Three years ago, City Interactive (once fittingly known as Lemon Interactive) released Sniper: Ghost Warrior, a self-proclaimed tactical stealth experience that was received with mixed to negative reviews. It was praised for its visuals, sniper cams and concept but criticised for the absurd and uneven difficulty, poor execution and lack of appeal. For reasons unbeknownst, City Interactive thought it a good idea to produce a sequel and three years down the line, we have a near perfect clone of the same experience.
Ghost Warrior 2 has almost no recognisable differences from its predecessor and it's as if the developer had not listened to the criticism of the first instalment. It has all the features of a generic, modern military experience: linear maps filled with enemies with questionable AI, 'strategically' placed explosive barrels, one-dimensional and stereotypical characters and forced concepts. The only difference is that the game revolves around stealth...or at least what the developer believes stealth to be. In essence, it is basically your typical first person shooter's stealth section dragged out into a full-length game.
I originally played the first Ghost Warrior game and after a month of deliberating based on that foul taste left in my mouth, I decided to give the sequel the benefit of the doubt. For the first fifteen minutes of a play session, I'm happy I did; subsequent time spent playing often feels wasted. Ghost Warrior 2 is reasonably good-looking thanks to CryEngine 3 and in lieu of this, I expected some visually appealing set-pieces and an overall pleasant experience; Crysis 2 and Crysis 3 used the same engine, so that mindset is understandable. I was completely wrong.
While the overall experience is truly disappointing, the only redeeming feature is surprisingly decent enough to get you through the game if you want either your money's worth or the achievements or trophies. It is, after all, a game solely revolving around executing targets from distances and at least they were able to get that right. The rifles feel as powerful as they look and even true ballistics aficionados might agree. There's also wind and bullet drop factors to consider if you're playing on the harder difficulty setting; the other two basically show you with an additional reticle where your shot will finalise. Long, well-placed shots are rewarded with a slow-motion bullet camera, but unlike the glory of Sniper Elite, enemies just fall over limp with a spurt of blood. No penetration footage and no exploding heads, even with a Barrett M82.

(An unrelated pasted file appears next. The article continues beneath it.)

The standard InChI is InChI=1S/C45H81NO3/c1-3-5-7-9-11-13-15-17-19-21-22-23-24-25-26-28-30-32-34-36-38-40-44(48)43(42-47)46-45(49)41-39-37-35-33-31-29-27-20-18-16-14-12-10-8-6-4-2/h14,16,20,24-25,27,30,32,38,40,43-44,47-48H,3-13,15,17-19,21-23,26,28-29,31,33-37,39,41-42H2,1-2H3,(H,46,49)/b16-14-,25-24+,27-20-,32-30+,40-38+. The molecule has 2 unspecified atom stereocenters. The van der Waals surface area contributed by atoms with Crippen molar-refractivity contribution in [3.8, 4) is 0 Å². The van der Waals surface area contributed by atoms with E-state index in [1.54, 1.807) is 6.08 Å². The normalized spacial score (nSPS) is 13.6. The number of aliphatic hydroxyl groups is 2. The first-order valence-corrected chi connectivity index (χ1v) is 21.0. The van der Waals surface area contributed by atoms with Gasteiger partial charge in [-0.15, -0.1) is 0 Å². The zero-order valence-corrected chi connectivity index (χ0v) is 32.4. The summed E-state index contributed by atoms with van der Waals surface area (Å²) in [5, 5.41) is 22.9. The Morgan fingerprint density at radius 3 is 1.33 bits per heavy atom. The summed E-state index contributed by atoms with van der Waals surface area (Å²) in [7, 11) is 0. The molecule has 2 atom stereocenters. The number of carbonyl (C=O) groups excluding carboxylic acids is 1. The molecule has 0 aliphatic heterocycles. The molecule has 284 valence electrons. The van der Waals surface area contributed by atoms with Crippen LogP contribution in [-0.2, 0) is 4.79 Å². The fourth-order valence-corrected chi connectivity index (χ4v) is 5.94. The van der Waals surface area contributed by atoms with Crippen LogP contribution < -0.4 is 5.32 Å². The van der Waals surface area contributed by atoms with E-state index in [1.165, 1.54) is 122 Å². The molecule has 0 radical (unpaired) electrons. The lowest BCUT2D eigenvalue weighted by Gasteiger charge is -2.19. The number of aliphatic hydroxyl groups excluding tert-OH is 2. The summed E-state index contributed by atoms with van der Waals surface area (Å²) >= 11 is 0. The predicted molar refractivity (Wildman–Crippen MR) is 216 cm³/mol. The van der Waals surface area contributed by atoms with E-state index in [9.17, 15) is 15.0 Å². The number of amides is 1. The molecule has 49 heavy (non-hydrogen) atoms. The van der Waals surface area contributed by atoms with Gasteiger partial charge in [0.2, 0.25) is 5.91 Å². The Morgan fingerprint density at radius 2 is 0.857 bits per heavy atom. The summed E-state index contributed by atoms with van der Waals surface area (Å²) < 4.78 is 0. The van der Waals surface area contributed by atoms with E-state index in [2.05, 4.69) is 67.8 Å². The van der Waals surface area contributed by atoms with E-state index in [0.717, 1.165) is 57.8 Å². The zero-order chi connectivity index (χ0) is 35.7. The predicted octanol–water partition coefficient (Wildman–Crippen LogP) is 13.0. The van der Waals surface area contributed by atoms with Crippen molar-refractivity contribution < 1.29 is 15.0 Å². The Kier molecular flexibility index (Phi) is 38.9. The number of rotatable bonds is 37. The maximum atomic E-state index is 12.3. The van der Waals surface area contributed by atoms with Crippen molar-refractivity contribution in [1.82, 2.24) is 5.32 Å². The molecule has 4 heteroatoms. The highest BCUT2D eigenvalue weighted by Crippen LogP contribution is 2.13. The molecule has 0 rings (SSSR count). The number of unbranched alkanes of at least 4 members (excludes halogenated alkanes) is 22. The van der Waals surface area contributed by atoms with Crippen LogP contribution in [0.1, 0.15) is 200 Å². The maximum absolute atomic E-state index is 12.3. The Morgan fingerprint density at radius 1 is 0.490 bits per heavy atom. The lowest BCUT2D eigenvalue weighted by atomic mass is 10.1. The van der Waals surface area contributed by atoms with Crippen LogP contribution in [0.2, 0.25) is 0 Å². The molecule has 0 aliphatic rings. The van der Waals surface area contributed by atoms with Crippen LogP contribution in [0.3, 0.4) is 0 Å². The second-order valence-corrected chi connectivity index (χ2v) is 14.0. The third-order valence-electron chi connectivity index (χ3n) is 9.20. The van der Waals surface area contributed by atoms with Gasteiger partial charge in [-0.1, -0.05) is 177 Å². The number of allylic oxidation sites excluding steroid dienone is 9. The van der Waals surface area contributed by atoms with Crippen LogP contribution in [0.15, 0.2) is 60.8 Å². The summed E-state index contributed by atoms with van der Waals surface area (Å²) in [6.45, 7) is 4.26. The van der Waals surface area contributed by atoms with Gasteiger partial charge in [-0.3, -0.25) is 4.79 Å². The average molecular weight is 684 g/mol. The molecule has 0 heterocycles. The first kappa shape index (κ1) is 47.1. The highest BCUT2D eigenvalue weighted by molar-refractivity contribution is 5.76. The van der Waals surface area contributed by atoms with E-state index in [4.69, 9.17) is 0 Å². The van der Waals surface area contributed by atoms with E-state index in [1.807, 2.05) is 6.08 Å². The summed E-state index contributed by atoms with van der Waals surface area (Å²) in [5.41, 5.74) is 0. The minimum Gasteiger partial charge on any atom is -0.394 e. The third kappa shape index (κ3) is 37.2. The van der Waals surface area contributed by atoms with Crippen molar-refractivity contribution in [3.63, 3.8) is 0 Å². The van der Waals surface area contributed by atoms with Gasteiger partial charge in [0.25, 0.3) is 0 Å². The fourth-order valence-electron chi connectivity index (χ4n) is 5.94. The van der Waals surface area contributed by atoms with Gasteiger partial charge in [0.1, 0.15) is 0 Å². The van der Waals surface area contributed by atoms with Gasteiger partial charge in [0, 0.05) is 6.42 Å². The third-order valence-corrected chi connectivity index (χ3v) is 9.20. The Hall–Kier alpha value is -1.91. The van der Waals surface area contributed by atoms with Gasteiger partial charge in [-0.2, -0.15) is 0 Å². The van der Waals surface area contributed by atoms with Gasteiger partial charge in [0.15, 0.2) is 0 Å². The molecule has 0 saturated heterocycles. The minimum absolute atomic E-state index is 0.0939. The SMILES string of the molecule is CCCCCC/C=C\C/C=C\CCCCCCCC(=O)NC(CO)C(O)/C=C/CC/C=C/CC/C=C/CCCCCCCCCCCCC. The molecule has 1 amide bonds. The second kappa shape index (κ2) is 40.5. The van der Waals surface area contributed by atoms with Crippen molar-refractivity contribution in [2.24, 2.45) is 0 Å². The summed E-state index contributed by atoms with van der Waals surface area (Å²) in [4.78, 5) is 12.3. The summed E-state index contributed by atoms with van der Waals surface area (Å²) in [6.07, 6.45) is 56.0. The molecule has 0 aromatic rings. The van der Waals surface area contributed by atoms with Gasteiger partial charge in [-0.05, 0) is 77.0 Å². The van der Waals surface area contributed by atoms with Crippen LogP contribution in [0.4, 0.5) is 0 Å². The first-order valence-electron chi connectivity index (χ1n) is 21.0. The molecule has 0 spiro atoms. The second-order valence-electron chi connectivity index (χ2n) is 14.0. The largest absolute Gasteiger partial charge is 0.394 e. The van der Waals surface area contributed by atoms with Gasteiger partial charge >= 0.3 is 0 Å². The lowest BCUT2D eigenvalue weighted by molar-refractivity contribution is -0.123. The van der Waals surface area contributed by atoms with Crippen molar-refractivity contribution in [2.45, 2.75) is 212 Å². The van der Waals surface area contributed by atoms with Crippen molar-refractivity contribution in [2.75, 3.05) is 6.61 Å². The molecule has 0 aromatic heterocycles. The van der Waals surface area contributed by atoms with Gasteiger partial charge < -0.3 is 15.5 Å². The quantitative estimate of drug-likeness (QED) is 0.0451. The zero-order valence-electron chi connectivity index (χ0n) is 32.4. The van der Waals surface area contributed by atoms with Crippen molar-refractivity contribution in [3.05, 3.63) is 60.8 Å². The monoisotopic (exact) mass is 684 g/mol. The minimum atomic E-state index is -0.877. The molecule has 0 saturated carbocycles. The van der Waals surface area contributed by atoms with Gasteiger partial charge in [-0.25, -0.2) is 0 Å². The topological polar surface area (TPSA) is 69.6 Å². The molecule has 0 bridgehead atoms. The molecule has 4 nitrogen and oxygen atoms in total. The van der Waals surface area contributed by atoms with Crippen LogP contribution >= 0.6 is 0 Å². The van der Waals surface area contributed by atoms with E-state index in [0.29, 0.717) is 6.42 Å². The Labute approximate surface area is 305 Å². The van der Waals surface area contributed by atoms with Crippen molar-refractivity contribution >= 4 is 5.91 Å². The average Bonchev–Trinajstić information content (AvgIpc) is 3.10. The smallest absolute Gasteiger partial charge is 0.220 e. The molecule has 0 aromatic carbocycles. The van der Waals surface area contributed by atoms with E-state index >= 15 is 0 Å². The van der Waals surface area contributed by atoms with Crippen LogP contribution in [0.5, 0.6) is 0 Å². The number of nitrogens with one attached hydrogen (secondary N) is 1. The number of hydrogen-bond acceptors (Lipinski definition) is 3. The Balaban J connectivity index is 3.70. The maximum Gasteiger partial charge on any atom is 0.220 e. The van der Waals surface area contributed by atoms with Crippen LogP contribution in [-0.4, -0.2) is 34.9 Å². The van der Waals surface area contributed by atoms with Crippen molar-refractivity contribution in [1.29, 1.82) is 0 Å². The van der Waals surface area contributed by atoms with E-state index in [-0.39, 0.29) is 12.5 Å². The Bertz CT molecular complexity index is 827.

You'll spend a majority of the game crouched in bushes and creeping past patrolling guards and it would normally be fine except for the sole fact that there's always a hidden path around the guards' lines of sight requiring no thinking or strategy on your part. You'll rarely get the opportunity to distract them and sneak around, but the game is so linear, the developers might as well take the controller out of your hands and do it for you. Furthermore, at some points it feels as though your enemies are secretly psychics: if you're spotted for even a fraction of a second (which is virtually impossible given the alarm of a detection meter,) the entire base will suddenly know exactly where you are at any given moment. You'll also be forced to repeat a ten minute session of sneaking should you die thanks to the frustrating checkpoint system.
You will eventually find some enjoyable moments as I have, primarily the missions in which you're perched above an enemy base and have to strategically take them all out. While they're all marked for you by your spotter, there's still some element of strategy and timing in taking out the guards while their compatriots' backs are turned. Basically though, they're simply shooting galleries and only a treat because you get to take a break from wrestling with the horrendous stealth AI.
As a matter of fact, now that I mention your spotter, Ghost Warrior 2 is easily comparable to a game of Simon Says. Walk here. Shoot him. Follow this way. Stop. Kill those two. Walk over there. Stay low. Even on the rare occasion when you're separated from your spotter, your superiors are giving orders on the radio. Sure, soldiers are supposed to follow orders, but they're also capable of and expected to make decisions and think for themselves. It seems as if City Interactive crafted this game based on stereotypes and an ill-educated vision of how military marksmen function.
Even with bullet physics and marksman simulation, Ghost Warrior 2 is no more sophisticated than Call of Duty. The horribly linear missions drag you through disappointing instances of action as well as a boring and plain story. In a nutshell, like its predecessor, Ghost Warrior 2 is an overall mediocre game with often times maddening artificial intelligence, obnoxious concepts and structure and overly-stereotypical characters and dialogue.